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Effective Teaching: Fredric Jones and the Field of Classroom Management

The teaching profession has always been characterized by difficulties and challenges especially in terms of disciplining students. Thus, to help educators and students overcome these difficulties and challenges, the field of classroom management emerged, which was established by Dr. Fredric Jones. As the term suggests, classroom management involves the process of facilitating and supervising the class and monitoring the students’ behavior (Rodriguez, n. d. ).

The emergence of classroom management as a field of study has paved the way for the creation and implementation of effective and efficient teaching tools that turn academic endeavors of both teachers and students from something problematic to something that is enjoyable and rewarding. Dr. Jones was married to Jo Lynne who bore him two sons, Patrick and Brian. Professionally speaking, Dr. Jones got his PhD in the field of clinical psychology at UCLA and specialized thereafter in works related to families and schools, particularly in the relationship between teachers and students.

While developing a system to help children with terrible emotional concerns or disabilities, Dr. Jones came up with various theories and concepts about classroom management. Such system aims to cater to both standard and special classroom teachings. By studying the challenging yet worthy teaching profession and understanding the attributes of both teachers and students, Dr. Jones also devised classroom management strategies rooted in the concepts of discipline, instruction, and motivation, which are his principal teachings.

He was also responsible for the evolution of non-adversarial classroom management system and methods that eventually became known as “Positive Classroom Discipline” and “Positive Classroom Instruction. ” The first system deals with effective discipline management while the other refers to the effect of classroom teaching to the development of school administration and teachers (Fredric H. Jones & Associates, Inc. , 2009). Such vital education-related theories have greatly contributed to the system of classroom management and has empowered both teachers and students in their distinct academic roles.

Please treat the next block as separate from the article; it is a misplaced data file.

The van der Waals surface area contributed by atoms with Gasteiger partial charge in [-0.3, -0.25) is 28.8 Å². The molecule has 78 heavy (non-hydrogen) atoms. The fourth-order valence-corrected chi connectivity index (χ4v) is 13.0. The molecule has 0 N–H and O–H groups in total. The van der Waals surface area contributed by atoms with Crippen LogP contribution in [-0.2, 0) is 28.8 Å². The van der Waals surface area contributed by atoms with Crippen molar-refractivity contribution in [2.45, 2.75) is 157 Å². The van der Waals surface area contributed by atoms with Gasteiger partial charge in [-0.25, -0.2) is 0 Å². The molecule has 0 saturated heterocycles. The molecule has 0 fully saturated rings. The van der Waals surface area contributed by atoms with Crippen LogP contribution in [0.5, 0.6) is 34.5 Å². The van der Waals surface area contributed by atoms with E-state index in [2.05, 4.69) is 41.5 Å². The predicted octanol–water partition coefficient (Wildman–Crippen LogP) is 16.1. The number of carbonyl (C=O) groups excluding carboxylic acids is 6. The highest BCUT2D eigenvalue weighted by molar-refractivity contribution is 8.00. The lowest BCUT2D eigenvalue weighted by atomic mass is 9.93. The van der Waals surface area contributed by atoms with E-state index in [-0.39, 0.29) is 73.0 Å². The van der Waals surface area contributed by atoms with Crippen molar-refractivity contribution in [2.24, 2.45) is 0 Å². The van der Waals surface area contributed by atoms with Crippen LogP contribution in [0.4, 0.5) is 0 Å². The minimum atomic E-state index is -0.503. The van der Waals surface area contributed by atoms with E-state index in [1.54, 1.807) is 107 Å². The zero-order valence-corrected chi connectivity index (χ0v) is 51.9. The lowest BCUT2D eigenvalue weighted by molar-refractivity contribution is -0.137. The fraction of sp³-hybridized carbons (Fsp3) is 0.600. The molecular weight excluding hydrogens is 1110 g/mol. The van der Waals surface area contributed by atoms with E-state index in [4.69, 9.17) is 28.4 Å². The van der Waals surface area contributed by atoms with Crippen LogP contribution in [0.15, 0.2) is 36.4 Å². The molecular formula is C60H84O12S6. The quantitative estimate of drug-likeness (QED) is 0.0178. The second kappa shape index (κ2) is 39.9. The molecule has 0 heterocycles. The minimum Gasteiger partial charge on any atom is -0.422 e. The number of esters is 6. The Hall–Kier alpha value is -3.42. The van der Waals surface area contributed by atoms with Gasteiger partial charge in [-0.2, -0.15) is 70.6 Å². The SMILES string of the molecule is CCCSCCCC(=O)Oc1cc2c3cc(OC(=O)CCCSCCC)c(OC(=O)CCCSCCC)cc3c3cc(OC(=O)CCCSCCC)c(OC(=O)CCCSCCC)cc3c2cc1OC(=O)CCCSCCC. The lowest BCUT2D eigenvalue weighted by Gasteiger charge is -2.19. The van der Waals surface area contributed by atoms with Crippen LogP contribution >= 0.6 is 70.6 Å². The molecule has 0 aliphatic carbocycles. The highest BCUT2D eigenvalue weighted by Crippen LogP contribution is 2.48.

Mastering the said vital teachings creates a chain reaction that works to the advantage of the system and to both teachers and students. The benefits of discipline, instruction, and motivation are ultimately felt by teachers who no longer suffer from stress and tiredness. Such advantage is attributed to the responsibility manifested by students, whose effective classroom management, in turn, results in less tasks for the teachers (Fredric H. Jones & Associates, Inc. , 2009). Aside from the previously mentioned works, Dr. Jones’ major contributions to the field of classroom management are also highlighted in his book, “Tools for Teaching.

” Inspired by his wife who was a teacher herself, Dr. Jones was able to create this book with the help of their children – Patrick served as his assistant while Brian was in-charge of drawing the book’s 60 to 70 cartoons. In the book, Dr. Jones efficiently presented and emphasized the abilities needed by teachers in order to turn classrooms into venues where academic satisfaction and individual enjoyment can be achieved. Hence, through the said book, Dr. Jones successfully demonstrated the correct and effective management of classrooms by means of integrating discipline, instruction, and motivation (Jones, 2000).

An analysis of Dr. Jones’ contributions such as the said book would reveal that the use of the three concepts can help reduce the stress experienced by teachers when handling a class. This positive condition results from lessened unnecessary activities by children while inside a classroom. In particular, the book, with its practical style of presentation, can help the readers realize that children’s responsible conduct, motivation, and self-reliance in terms of education are beneficial to them and eventually work to the advantage of teachers.

This is because discipline, instruction, and motivation are definitely effective teaching tools that can aid teachers achieve effective classroom management. References Jones, F. H. (2000). Tools for Teaching. CA: Frederic H. Jones & Associates. Fredric H. Jones & Associates, Inc. (2009). About us. Fredjones. com. Retrieved June 20, 2009, from http://www. fredjones. com/aboutus. html Rodriguez, L. (n. d. ). Classroom management. 4faculty. org. Retrieved June 21, 2009, from

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